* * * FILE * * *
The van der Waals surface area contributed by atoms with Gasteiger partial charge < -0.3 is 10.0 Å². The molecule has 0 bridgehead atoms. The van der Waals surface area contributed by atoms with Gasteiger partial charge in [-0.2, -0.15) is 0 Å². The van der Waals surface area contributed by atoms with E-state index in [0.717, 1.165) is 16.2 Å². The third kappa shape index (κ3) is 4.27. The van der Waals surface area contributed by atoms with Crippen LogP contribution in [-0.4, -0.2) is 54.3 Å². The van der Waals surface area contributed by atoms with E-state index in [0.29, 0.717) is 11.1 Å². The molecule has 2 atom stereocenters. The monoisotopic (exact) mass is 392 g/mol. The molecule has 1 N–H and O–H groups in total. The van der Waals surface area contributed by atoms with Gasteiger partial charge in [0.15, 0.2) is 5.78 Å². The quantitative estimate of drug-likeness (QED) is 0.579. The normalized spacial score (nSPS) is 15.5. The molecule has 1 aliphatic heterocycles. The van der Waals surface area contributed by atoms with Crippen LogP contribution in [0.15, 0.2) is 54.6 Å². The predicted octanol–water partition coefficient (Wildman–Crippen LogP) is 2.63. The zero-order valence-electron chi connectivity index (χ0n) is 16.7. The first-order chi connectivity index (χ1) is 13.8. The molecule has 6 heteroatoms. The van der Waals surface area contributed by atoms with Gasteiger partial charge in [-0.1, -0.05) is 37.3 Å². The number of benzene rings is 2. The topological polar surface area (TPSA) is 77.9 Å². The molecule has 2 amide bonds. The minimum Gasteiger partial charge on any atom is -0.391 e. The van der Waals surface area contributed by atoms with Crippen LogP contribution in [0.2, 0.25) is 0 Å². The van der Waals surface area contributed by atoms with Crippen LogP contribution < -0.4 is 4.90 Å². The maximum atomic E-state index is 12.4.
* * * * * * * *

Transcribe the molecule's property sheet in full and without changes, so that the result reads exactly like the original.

The van der Waals surface area contributed by atoms with Gasteiger partial charge < -0.3 is 10.0 Å². The molecule has 0 bridgehead atoms. The van der Waals surface area contributed by atoms with Gasteiger partial charge in [-0.2, -0.15) is 0 Å². The van der Waals surface area contributed by atoms with E-state index in [0.717, 1.165) is 16.2 Å². The third kappa shape index (κ3) is 4.27. The van der Waals surface area contributed by atoms with Crippen LogP contribution in [-0.4, -0.2) is 54.3 Å². The van der Waals surface area contributed by atoms with E-state index in [0.29, 0.717) is 11.1 Å². The molecule has 2 atom stereocenters. The monoisotopic (exact) mass is 392 g/mol. The molecule has 1 N–H and O–H groups in total. The van der Waals surface area contributed by atoms with Gasteiger partial charge in [0.15, 0.2) is 5.78 Å². The quantitative estimate of drug-likeness (QED) is 0.579. The normalized spacial score (nSPS) is 15.5. The molecule has 1 aliphatic heterocycles. The van der Waals surface area contributed by atoms with Crippen LogP contribution in [0.15, 0.2) is 54.6 Å². The predicted octanol–water partition coefficient (Wildman–Crippen LogP) is 2.63. The zero-order valence-electron chi connectivity index (χ0n) is 16.7. The first-order chi connectivity index (χ1) is 13.8. The molecule has 6 heteroatoms. The van der Waals surface area contributed by atoms with Gasteiger partial charge in [-0.1, -0.05) is 37.3 Å². The number of benzene rings is 2. The topological polar surface area (TPSA) is 77.9 Å². The molecule has 2 amide bonds. The minimum Gasteiger partial charge on any atom is -0.391 e. The van der Waals surface area contributed by atoms with Crippen LogP contribution in [0.2, 0.25) is 0 Å². The van der Waals surface area contributed by atoms with Crippen LogP contribution < -0.4 is 4.90 Å². The maximum atomic E-state index is 12.4.